Execution drug secrecy bill has unintended consequences, opponents testify

From The Columbus Dispatch A law hiding the source of drugs used in Ohio executions could trigger wide-ranging unintended consequences, including disruptions in health care and violations of federal interstate-commerce law, opponents charged yesterday.

Few critics expressed opposition to capital punishment, which is legal in Ohio and resumed in 1999.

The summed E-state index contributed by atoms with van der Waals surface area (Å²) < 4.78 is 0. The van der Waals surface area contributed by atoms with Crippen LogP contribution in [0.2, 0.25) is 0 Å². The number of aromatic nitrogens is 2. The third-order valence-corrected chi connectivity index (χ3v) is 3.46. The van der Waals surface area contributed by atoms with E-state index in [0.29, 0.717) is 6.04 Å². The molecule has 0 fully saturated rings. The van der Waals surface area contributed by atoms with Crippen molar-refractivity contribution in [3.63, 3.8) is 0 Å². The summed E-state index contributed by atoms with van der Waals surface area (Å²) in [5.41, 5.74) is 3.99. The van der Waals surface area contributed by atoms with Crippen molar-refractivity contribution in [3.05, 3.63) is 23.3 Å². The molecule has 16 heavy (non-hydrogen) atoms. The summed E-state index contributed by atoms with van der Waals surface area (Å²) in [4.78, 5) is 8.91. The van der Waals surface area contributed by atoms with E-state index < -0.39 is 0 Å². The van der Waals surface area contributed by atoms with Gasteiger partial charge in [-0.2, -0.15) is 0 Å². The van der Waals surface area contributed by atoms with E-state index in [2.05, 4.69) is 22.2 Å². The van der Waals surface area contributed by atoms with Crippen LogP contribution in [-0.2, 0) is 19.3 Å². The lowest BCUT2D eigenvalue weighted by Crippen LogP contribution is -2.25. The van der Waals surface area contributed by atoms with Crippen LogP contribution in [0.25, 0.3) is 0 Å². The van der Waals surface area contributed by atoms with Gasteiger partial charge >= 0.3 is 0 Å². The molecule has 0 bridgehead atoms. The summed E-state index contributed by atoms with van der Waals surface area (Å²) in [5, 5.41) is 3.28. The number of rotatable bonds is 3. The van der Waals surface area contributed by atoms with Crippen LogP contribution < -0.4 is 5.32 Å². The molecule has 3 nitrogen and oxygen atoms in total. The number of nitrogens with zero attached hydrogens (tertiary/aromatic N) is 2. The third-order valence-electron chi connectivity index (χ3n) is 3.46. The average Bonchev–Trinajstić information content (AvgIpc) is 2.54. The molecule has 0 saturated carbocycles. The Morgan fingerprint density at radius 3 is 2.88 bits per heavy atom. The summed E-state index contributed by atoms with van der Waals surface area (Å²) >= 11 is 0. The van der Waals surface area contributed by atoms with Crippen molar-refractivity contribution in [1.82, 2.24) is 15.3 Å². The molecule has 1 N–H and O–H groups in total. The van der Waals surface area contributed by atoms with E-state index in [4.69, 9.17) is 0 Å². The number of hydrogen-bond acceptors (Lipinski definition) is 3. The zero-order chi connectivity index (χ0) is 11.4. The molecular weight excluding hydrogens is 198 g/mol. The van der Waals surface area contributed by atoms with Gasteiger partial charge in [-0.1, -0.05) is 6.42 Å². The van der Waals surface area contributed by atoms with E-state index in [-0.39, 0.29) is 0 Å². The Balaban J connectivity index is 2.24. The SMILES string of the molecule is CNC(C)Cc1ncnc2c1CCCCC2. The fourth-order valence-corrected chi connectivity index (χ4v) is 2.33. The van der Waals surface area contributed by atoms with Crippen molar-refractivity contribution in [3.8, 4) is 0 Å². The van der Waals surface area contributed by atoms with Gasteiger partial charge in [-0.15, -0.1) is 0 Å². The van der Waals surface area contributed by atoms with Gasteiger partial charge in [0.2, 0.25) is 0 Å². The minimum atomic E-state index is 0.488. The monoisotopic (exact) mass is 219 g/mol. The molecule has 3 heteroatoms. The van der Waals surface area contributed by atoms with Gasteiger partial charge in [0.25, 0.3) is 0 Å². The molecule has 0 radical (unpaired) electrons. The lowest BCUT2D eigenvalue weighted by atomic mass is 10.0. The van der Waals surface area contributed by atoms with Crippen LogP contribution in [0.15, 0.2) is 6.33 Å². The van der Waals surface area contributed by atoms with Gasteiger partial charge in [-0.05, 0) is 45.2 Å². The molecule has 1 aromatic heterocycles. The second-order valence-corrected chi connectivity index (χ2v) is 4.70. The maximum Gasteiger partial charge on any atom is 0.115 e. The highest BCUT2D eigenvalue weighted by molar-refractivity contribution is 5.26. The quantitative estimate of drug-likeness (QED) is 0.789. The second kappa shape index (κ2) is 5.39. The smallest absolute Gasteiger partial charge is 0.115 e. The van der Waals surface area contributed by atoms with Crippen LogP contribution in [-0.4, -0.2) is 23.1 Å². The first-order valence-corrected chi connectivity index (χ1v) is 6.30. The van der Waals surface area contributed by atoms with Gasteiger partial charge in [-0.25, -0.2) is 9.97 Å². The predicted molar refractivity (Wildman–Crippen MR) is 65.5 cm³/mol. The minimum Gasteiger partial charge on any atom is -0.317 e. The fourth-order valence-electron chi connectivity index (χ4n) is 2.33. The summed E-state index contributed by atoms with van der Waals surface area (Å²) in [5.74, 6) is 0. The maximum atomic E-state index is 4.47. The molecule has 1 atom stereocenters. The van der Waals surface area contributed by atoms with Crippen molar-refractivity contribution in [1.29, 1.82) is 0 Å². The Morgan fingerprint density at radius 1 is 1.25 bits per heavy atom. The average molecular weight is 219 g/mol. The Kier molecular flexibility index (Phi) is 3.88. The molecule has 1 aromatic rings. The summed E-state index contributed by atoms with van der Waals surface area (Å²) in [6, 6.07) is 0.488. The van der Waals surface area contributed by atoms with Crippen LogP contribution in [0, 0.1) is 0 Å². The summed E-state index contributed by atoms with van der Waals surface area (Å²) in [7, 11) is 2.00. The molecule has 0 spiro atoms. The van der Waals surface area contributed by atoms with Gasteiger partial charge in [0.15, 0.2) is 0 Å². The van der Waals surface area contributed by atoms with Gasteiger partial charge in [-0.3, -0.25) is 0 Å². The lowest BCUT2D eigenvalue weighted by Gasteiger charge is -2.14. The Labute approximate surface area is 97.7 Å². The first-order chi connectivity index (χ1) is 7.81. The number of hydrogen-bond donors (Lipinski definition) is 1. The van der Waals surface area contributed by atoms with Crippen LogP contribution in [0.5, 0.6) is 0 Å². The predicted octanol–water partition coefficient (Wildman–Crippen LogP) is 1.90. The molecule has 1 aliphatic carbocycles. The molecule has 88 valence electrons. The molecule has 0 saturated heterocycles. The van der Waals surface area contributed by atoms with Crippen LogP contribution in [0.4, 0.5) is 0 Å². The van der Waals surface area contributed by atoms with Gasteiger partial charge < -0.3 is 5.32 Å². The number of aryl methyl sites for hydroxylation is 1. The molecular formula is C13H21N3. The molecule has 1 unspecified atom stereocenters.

Instead, Public Defender Tim Young warned that House Bill 663 “is likely to cause long-term, far-reaching consequences.”

The bill “sacrifices so much of what we all know about good government: openness, transparency, accountability, oversight and limits on governmental intrusion into contracts, private businesses and the medical profession,” Young testified at a hearing of the Senate Criminal Justice Committee.

In other states where similar laws shielding the source of lethal drugs were enacted, extensive litigation resulted.

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